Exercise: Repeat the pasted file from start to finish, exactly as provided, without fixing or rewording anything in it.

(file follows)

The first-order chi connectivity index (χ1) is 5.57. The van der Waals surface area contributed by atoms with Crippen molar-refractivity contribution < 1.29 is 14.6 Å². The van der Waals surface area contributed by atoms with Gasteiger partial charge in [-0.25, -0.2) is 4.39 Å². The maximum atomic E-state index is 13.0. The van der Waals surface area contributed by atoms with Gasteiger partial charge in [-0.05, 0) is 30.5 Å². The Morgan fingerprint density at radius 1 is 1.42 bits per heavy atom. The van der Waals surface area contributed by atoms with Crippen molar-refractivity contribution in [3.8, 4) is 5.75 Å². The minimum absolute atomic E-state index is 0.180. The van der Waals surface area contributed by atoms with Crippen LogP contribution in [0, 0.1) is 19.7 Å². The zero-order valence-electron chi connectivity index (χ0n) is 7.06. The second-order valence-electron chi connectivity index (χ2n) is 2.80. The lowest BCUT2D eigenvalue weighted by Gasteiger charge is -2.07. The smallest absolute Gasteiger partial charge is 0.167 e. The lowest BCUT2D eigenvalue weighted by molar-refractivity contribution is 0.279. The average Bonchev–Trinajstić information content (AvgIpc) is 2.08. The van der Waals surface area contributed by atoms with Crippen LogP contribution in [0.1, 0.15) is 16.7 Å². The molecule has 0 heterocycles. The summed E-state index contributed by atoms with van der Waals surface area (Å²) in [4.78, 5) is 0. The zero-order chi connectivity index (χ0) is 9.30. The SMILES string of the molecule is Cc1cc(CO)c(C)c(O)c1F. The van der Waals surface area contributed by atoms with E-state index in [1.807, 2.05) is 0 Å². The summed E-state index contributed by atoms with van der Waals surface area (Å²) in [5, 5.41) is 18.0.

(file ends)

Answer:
The first-order chi connectivity index (χ1) is 5.57. The van der Waals surface area contributed by atoms with Crippen molar-refractivity contribution < 1.29 is 14.6 Å². The van der Waals surface area contributed by atoms with Gasteiger partial charge in [-0.25, -0.2) is 4.39 Å². The maximum atomic E-state index is 13.0. The van der Waals surface area contributed by atoms with Gasteiger partial charge in [-0.05, 0) is 30.5 Å². The Morgan fingerprint density at radius 1 is 1.42 bits per heavy atom. The van der Waals surface area contributed by atoms with Crippen molar-refractivity contribution in [3.8, 4) is 5.75 Å². The minimum absolute atomic E-state index is 0.180. The van der Waals surface area contributed by atoms with Crippen LogP contribution in [0, 0.1) is 19.7 Å². The zero-order valence-electron chi connectivity index (χ0n) is 7.06. The second-order valence-electron chi connectivity index (χ2n) is 2.80. The lowest BCUT2D eigenvalue weighted by Gasteiger charge is -2.07. The smallest absolute Gasteiger partial charge is 0.167 e. The lowest BCUT2D eigenvalue weighted by molar-refractivity contribution is 0.279. The average Bonchev–Trinajstić information content (AvgIpc) is 2.08. The van der Waals surface area contributed by atoms with Crippen LogP contribution in [0.1, 0.15) is 16.7 Å². The molecule has 0 heterocycles. The summed E-state index contributed by atoms with van der Waals surface area (Å²) in [4.78, 5) is 0. The zero-order chi connectivity index (χ0) is 9.30. The SMILES string of the molecule is Cc1cc(CO)c(C)c(O)c1F. The van der Waals surface area contributed by atoms with E-state index in [1.807, 2.05) is 0 Å². The summed E-state index contributed by atoms with van der Waals surface area (Å²) in [5, 5.41) is 18.0.